As promised, I’ve found a copy of Romney’s Macinac speech, and have pulled a few important points to share. The entire speech is too long for me to post on my site, but you can read the entire thing at Romney’s website.
Romney begins by reminding people of his Michigan heritage, and taking a shot at Al Gore’s tree-hugging:
“It’s good to be back home in Mackinac. One of the things I like best is that there are no cars on the island. Unfortunately, that’s Al Gore’s vision for all of America.”
Romney also praised his father, Fmr. Governor George Romney, and drawing a connection between his father’s influence, and his current run for President:
“I don’t have to tell you that my Dad made a mark on Michigan. And he made a mark on me. And I guess that is at the heart of things; he’s a big part of why I’m running for President today.”
Romney then moved on to discussing actual issues, repeating a major part of the open letter that began running in New Hampshire today:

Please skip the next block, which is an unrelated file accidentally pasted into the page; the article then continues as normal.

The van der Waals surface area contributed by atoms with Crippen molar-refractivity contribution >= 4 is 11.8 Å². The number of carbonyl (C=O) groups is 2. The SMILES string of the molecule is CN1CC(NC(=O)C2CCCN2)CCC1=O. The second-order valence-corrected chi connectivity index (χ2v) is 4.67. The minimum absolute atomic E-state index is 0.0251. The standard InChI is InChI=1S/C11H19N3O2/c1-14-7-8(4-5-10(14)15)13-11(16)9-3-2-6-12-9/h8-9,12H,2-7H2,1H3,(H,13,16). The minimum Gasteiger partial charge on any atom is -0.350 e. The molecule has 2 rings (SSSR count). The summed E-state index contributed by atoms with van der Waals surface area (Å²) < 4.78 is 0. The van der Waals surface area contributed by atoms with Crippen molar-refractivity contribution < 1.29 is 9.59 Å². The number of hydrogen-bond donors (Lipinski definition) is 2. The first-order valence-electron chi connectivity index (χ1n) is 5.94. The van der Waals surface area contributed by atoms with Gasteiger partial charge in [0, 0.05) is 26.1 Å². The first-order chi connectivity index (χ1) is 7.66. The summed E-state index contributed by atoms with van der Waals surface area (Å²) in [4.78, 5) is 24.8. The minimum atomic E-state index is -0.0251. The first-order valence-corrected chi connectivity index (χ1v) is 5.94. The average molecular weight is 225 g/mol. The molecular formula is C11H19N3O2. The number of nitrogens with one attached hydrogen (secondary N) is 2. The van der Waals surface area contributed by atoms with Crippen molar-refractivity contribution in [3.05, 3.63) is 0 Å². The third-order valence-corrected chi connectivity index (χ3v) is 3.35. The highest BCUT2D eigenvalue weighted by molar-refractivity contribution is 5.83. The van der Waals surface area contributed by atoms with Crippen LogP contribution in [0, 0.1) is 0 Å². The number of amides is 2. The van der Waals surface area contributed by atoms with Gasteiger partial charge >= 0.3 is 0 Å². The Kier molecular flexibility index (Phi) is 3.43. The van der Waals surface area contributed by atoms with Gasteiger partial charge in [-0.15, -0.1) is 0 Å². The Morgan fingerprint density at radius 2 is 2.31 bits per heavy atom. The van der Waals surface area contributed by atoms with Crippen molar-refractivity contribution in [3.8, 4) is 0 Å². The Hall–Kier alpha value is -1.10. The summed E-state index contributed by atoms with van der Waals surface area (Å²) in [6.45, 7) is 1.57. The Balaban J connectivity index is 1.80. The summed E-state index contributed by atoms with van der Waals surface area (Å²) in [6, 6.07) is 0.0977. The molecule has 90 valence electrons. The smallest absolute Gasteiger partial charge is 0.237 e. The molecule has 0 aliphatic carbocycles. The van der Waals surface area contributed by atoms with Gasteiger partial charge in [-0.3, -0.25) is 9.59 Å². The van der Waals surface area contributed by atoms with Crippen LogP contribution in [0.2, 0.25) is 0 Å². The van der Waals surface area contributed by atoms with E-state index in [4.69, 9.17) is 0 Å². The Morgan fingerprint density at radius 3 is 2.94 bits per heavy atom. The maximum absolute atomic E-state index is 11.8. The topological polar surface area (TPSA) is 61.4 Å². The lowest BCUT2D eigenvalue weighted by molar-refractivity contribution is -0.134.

“I believe that we are at an inflection point today. Forces of globalization, the emergence of new economic powerhouses like China and India, and the spread of radical violent Jihad have created a perfect storm that will change the course of our nation. And, we face unprecedented challenges in securing our borders, protecting the family, creating new jobs and achieving energy security.”
Mitt also focused heavily on his message of change, criticizing big government and, once again, using the term “Republicans for change”:
“Republicans for Change believe in small government. Governments should be restrained so that the freedoms and vitality of individuals and enterprises can be unleashed. Compared to free markets and free enterprises, government is slow to act, wasteful, duplicative, bureaucratic, inefficient, ineffective, and unresponsive. Have I left anything out? Other than that, government isn’t all bad.”
Last but not least, he took a swipe at Hillary:
“Hillary Clinton fundamentally doesn’t trust the private sector. Of course not, she’s never worked in the private sector, except to sue people. So when she sees a problem in the marketplace, she naturally thinks more government and higher taxes are the solution. She sees the problems in healthcare, for example, and proposes more government. With her plan, patients would have to get used to hearing these words: ‘The bureaucrat will see you now.'”
It was a good speech, and I’m impressed. I encourage everyone to read the full version. As always, feel free to debate or discuss in the comment section.